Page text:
Then the next piece came. If inside me was my own true Nature (I just had to see, feel and listen to it more clearly), and outside me was Nature herself (I just had to see, feel and listen to Her a lot more!) then how did I become so disconnected from these inate guiding forces?

It had to be a part of my intellect or mind. I am still not sure exactly which part, but definitely residing in the egoic mind and its propensity to privilege illusion. I realised that these parts of my mind had heavily influenced its thinking, and that this had been going on culturally for a very long time, perhaps since the dawn of agriculture where we started to manipulate and significantly alter natural landscapes for just our benefit, in unsustainable ways. I started to see that the way that I developed parts of my mind created a heavy reliance on intellect (as opposed to intuition, feelings, etc) and had formed my thinking to “agree to” or filter out my lack of connection to Nature within and without. I could see how we continually override our own bodies wisdom and intellectually set off on a logical path. “I’m tired – but I have to mow the lawn now!”. “I love getting out in Nature, it’s always good when I do – but I never seem to get around to it – too many other responsibilities”.

indian head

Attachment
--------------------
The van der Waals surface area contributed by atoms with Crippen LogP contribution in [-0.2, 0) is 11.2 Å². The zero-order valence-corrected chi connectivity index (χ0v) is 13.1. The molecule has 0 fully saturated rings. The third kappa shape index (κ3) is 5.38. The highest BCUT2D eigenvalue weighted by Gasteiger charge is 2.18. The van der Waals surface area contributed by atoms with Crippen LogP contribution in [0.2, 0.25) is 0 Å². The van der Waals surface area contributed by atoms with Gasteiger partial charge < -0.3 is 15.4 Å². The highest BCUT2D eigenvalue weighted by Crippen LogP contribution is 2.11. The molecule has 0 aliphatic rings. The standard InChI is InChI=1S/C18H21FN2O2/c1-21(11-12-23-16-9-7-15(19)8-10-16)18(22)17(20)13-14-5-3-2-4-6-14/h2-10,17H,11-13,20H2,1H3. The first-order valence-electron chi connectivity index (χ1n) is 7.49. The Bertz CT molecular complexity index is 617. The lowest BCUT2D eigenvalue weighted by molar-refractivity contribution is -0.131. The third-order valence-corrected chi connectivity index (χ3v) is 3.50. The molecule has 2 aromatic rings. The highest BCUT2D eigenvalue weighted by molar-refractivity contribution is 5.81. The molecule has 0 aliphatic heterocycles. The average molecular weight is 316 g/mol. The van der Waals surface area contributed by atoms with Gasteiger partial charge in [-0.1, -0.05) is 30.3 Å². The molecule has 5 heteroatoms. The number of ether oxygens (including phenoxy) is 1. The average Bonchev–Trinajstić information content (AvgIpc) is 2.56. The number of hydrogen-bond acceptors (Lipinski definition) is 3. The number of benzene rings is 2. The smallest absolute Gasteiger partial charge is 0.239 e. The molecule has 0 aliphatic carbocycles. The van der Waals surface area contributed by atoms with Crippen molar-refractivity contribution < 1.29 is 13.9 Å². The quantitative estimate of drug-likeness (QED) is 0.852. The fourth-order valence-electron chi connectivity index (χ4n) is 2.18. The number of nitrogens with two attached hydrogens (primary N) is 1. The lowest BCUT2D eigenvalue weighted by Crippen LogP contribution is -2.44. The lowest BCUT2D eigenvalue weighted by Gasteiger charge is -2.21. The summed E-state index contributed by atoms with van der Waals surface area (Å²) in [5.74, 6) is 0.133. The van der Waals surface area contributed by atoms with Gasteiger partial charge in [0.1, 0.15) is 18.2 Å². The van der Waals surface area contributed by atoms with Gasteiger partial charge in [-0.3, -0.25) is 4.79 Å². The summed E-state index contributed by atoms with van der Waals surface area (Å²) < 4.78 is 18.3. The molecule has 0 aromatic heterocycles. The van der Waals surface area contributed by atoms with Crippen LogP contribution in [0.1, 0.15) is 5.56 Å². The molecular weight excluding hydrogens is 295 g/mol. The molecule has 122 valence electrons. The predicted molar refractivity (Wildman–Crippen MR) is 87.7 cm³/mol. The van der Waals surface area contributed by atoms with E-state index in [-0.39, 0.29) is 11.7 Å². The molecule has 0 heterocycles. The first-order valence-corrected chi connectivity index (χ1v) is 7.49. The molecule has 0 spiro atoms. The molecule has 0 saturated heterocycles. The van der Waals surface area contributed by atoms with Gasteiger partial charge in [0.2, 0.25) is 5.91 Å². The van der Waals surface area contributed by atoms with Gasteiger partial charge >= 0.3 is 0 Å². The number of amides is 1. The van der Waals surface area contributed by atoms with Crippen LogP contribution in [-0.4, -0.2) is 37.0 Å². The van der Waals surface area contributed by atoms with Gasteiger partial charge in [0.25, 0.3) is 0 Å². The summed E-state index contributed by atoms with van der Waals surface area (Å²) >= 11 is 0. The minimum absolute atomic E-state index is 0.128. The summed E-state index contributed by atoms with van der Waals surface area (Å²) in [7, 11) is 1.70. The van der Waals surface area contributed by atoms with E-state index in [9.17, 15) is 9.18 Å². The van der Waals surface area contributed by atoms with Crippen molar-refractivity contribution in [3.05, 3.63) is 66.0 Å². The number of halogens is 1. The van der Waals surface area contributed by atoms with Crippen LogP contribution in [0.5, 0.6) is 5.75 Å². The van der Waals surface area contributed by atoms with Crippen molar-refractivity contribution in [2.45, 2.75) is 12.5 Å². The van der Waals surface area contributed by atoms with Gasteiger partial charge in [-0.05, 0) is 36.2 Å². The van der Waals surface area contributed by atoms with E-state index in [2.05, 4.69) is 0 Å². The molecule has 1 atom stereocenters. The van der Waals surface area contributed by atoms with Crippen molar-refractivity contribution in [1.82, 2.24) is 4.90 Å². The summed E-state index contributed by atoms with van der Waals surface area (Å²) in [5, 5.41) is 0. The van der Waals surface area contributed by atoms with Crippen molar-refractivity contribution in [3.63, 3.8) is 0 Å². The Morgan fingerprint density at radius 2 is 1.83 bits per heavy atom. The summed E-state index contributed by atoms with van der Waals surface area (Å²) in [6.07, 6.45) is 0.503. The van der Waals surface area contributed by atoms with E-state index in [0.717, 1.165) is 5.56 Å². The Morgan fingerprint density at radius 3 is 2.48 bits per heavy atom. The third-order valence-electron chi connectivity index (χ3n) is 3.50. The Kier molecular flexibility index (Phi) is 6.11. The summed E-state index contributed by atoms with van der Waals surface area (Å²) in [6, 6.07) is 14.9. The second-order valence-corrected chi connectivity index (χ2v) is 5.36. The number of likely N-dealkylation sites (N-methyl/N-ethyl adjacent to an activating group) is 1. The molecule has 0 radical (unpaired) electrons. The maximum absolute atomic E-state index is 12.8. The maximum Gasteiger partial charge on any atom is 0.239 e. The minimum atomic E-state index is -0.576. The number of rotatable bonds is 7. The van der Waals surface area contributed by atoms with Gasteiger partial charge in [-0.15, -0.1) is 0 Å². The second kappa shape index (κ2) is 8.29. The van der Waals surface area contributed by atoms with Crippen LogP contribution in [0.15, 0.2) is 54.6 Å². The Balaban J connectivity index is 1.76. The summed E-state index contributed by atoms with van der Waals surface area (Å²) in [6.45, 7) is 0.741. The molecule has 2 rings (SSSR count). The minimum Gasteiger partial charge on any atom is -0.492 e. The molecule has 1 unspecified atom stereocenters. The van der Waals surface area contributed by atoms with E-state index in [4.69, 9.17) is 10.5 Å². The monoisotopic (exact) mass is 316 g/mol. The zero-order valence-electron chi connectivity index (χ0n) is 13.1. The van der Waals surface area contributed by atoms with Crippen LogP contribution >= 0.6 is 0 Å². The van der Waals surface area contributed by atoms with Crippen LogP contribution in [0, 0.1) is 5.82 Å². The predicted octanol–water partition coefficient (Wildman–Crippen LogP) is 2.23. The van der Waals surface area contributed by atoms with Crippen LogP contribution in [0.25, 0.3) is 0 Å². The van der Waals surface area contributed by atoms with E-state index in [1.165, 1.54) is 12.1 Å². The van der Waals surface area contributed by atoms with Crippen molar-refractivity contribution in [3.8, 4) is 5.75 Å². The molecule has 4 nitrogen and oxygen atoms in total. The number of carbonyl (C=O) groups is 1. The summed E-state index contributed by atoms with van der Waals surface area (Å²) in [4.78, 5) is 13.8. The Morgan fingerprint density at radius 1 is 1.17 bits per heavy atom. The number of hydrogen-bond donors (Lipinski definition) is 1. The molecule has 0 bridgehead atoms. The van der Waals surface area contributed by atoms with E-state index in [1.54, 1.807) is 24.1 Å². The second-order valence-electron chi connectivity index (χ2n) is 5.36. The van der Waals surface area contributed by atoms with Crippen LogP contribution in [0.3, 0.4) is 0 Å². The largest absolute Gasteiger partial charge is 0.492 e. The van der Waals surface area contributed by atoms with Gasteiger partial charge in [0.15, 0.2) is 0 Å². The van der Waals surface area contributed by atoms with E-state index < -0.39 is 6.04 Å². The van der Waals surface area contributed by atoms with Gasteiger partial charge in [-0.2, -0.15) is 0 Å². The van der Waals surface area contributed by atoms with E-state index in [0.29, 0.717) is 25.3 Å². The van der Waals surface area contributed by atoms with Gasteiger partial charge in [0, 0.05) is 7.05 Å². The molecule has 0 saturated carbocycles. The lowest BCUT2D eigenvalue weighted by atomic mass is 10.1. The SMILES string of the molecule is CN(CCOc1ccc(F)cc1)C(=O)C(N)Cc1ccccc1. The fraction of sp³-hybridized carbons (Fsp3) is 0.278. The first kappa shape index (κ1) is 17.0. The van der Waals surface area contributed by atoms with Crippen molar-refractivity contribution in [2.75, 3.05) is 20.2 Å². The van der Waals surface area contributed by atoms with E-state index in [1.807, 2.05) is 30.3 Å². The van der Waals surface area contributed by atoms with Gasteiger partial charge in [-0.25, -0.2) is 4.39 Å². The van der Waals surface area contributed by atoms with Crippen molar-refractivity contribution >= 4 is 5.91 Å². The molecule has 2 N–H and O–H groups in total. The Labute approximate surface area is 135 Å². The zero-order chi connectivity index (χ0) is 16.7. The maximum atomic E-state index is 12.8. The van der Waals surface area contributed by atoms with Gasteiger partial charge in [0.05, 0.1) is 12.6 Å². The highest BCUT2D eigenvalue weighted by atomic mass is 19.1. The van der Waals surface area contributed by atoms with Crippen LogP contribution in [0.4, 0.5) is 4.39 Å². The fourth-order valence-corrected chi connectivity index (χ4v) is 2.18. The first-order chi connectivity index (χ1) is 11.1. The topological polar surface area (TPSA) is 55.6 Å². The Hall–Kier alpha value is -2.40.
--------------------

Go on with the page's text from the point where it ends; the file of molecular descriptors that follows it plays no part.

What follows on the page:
Indian Head Fraser Island

I realised from a poem by Noel Davis called ‘More of Me to Listen’ from Campfire in the Heart 1994, that I had “Big ears for listening to head talk, and much smaller ears for listening to my feelings, my heart, my gut…. and small ears also for listening to Nature out there…..” Mainly I was always in my head with just my intellect blaring out the incestuous product of my own egoic imaginings. I knew that I had to be more conscious of turning down the head talk and listening to what was natural/inate inside me as well as what was natural outside and around me. I saw (and still experience at times) my mind as a clogged up filter. Clogged up with stuff that didn’t really matter any more, and never really mattered anyway, I just “thought” it did!

I saw how this took up all the “airtime” of my mind and created imbalance, and subsequently choices that did not serve my truth. Choices that led to meaninglessness, resistance, disconnection and pain. These choices became my experience of life and the egoic part of my mind justified them, thus committing my body to a life of much less than 100% of health, joy, contentment, purpose and balance…….. and the expenditure of enormous time, energy and resources in order to find the missing pieces.! I, like a lot of other people, wanted to be whole, to experience joy, and take my true place in this world, being and doing what I was “Originally designed” to do and be, not what society and current logic was suggesting, with its mediocre result!

The next step became obvious. ‘Get out of my head and come to my senses’, all six of them, and go into Nature. Open myself to landscapes that were natural, take part in the real rhythms of Nature and see what I can learn about me as a result. I had always loved going bush, whether it was the beach, Fraser or Stradbroke islands, the mountains or rainforest. It always healed and balanced me, given me joy and adventure, and made me feel at home. Somehow these times in Nature propped me up for another few months in the city at work.